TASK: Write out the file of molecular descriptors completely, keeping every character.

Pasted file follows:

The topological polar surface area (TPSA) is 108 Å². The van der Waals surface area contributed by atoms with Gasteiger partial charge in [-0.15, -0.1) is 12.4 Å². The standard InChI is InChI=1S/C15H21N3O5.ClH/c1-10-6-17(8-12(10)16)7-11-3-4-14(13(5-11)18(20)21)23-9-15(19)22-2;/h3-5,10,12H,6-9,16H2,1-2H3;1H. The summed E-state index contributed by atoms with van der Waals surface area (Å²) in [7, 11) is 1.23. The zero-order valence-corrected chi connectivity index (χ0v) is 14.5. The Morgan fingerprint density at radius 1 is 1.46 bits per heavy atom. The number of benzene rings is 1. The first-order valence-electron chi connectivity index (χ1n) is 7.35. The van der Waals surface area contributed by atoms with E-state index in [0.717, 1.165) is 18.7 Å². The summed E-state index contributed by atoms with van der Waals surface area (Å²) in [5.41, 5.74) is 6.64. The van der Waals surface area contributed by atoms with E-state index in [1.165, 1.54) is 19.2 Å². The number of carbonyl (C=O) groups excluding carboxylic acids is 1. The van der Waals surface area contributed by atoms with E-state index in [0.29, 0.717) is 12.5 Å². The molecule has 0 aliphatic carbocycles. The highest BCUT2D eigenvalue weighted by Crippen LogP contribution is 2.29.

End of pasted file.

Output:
The topological polar surface area (TPSA) is 108 Å². The van der Waals surface area contributed by atoms with Gasteiger partial charge in [-0.15, -0.1) is 12.4 Å². The standard InChI is InChI=1S/C15H21N3O5.ClH/c1-10-6-17(8-12(10)16)7-11-3-4-14(13(5-11)18(20)21)23-9-15(19)22-2;/h3-5,10,12H,6-9,16H2,1-2H3;1H. The summed E-state index contributed by atoms with van der Waals surface area (Å²) in [7, 11) is 1.23. The zero-order valence-corrected chi connectivity index (χ0v) is 14.5. The Morgan fingerprint density at radius 1 is 1.46 bits per heavy atom. The number of benzene rings is 1. The first-order valence-electron chi connectivity index (χ1n) is 7.35. The van der Waals surface area contributed by atoms with E-state index in [0.717, 1.165) is 18.7 Å². The summed E-state index contributed by atoms with van der Waals surface area (Å²) in [5.41, 5.74) is 6.64. The van der Waals surface area contributed by atoms with E-state index in [1.165, 1.54) is 19.2 Å². The number of carbonyl (C=O) groups excluding carboxylic acids is 1. The van der Waals surface area contributed by atoms with E-state index in [0.29, 0.717) is 12.5 Å². The molecule has 0 aliphatic carbocycles. The highest BCUT2D eigenvalue weighted by Crippen LogP contribution is 2.29.